Now that healthcare.gov is finally processing applications, the immense frustration felt by the hundreds of thousands of people trying to sign up has begun to wane. Perhaps it will even be replaced by a warm glow. In fact, that might be the biggest impact of the Affordable Care Act. International experience suggests that extending insurance is likely to play only a limited role in improving the overall health of Americans. But it could have a significant impact on their pocketbooks and contentment.
There’s no question that being uninsured is hazardous. According to a 2009 study by the Cambridge Health Alliance at Harvard University, 44,789 deaths among Americans aged 18 to 64 in 2005 were associated with lack of health insurance. Meanwhile, patients admitted to the hospital with an urgent need for care just before their 65th birthday die at a higher rate than those admitted in the days after they turn 65. The difference: After that birthday, Americans are eligible for Medicare. On the other hand, the results of the recent experience (PDF) in Oregon, where 90,000 poor uninsured people entered a lottery to get Medicaid insurance, suggests there may be limits to the impact of having that insurance on people’s health. After one year, an analysis for the National Bureau of Economic Research could find no significant impact on objective health outcomes.
One explanation is that the expensive hospital treatments that Americans most need insurance for often aren’t the major factor in improving overall health. A huge majority of the variation in health outcomes across countries can be explained by diet and obesity, smoking rates, and access to clean water and sanitation—along with very cheap interventions like vaccination, using aspirin to prevent heart attacks, and parental knowledge of simple interventions, such as what to do when your kid has diarrhea. Health expenditures, the proportion of doctors in the population, the number of hospital beds in a country—these statistics just aren’t associated with major differences in life expectancy or child mortality across countries once other factors have been taken into account. For example, while the U.S. spends $8,608 per person on health care, it has a lower average life expectancy than Chile, where health expenditure is $1,292 per year.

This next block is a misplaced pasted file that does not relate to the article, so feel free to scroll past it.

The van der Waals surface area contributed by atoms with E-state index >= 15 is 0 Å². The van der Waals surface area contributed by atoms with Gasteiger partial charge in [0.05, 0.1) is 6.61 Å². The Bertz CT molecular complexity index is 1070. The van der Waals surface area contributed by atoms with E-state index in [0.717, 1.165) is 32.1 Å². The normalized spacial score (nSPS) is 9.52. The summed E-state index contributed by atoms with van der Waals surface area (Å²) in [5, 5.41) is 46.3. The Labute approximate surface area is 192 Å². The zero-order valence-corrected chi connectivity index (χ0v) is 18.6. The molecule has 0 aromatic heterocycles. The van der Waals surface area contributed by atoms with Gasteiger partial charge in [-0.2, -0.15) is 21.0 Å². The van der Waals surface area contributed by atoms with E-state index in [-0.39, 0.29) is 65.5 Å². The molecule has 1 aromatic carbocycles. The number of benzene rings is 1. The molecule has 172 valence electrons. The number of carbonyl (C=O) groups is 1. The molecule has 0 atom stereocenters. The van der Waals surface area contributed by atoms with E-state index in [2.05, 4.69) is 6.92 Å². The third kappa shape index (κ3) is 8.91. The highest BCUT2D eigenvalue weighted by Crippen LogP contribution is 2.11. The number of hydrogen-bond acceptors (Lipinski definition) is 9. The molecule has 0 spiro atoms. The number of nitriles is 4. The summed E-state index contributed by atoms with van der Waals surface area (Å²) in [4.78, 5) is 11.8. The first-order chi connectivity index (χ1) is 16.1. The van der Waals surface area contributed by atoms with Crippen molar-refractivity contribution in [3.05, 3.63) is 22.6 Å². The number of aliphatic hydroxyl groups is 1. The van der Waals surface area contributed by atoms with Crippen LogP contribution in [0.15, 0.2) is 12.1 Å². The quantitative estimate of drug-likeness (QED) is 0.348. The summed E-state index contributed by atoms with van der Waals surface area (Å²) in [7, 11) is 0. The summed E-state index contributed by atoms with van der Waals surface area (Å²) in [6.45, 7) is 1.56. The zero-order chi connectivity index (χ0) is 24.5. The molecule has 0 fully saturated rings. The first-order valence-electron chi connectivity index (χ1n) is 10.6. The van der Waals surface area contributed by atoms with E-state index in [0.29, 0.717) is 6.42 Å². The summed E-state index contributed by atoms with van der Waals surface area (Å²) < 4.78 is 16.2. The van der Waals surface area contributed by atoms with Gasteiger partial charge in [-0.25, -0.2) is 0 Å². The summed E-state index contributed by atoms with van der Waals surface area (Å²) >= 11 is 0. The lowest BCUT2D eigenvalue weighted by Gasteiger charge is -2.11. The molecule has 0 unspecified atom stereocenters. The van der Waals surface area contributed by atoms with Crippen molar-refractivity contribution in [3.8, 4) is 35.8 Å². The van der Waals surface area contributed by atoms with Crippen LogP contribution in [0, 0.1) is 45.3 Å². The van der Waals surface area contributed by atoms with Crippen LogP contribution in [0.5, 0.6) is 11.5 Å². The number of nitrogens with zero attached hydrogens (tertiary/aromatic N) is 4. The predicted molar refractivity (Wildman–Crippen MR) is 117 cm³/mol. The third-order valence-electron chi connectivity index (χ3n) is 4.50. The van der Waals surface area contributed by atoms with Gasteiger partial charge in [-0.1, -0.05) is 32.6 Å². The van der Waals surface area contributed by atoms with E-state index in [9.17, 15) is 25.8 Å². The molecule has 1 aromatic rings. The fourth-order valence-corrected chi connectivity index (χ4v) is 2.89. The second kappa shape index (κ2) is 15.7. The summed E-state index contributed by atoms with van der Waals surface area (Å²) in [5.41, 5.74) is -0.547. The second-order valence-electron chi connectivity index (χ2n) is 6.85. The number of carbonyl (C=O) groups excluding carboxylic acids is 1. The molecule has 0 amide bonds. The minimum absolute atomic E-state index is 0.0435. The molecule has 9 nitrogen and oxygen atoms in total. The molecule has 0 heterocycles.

But even if expensive hospital treatments aren’t a major factor in improving overall national health, ill people do still sometimes need them. And if they aren’t insured, they’ll go into debt to get them. Expensive hospital visits can be a significant cause of slipping into poverty worldwide, especially in countries where insurance coverage is limited. A (PDF) of 59 countries studied catastrophic health expenditure—which they defined as spending more than 40 percent of household income on health after subsistence needs were met. In the U.S., about 1 out of every 200 households faces such expenditures at any given time. In countries such as the U.K. and Germany, which have strong national health systems, the proportion is less than one-tenth that high. At the other end of the distribution, Brazil and Vietnam both saw more than 1 in 10 households facing catastrophic expenditure.
The study suggested, unsurprisingly, that in places where out-of-pocket expenditures constitute a large portion of total health cost—compared to insurance and government financing—more households are burdened by high medical bills. In Brazil and Vietnam, out-of-pocket expenditures account for the considerable majority of total health spending, compared to about one-fifth of spending in the U.S. and less than 10 percent in the U.K. or Germany.
So perhaps it isn’t a surprise that expanding access to health insurance leads to fewer “catastrophic” expenditures—and greater happiness. In Thailand in the year 2000, 31 percent of households in which a member had required inpatient care faced health bills of more than 10 percent of the household’s total yearly consumption. The passage of a universal health insurance policy in 2001 reduced that proportion by half, to 15 percent. And Patrick Asuming at Columbia University, who studied (PDF) a health insurance scheme in Ghana that covered hospital and clinic visits alongside approved medications, found that offering a random group of recipients subsidies for insurance led to more people getting insurance, better self-reported health (including fewer days feeling ill), and greater levels of contentment. Having such insurance increased the chance that recipients reported themselves happy or very happy by 22 percent.
These global results are echoed in Oregon’s Medicaid experiment: Lottery winners may not have been objectively more healthy, but they were less likely to have medical debts and reported better physical and mental health. And that suggests that though Obamacare may only have a marginal impact on closing the health gap between the U.S. and the rest of the developed world, it may make Americans a little less financially stressed and a little happier.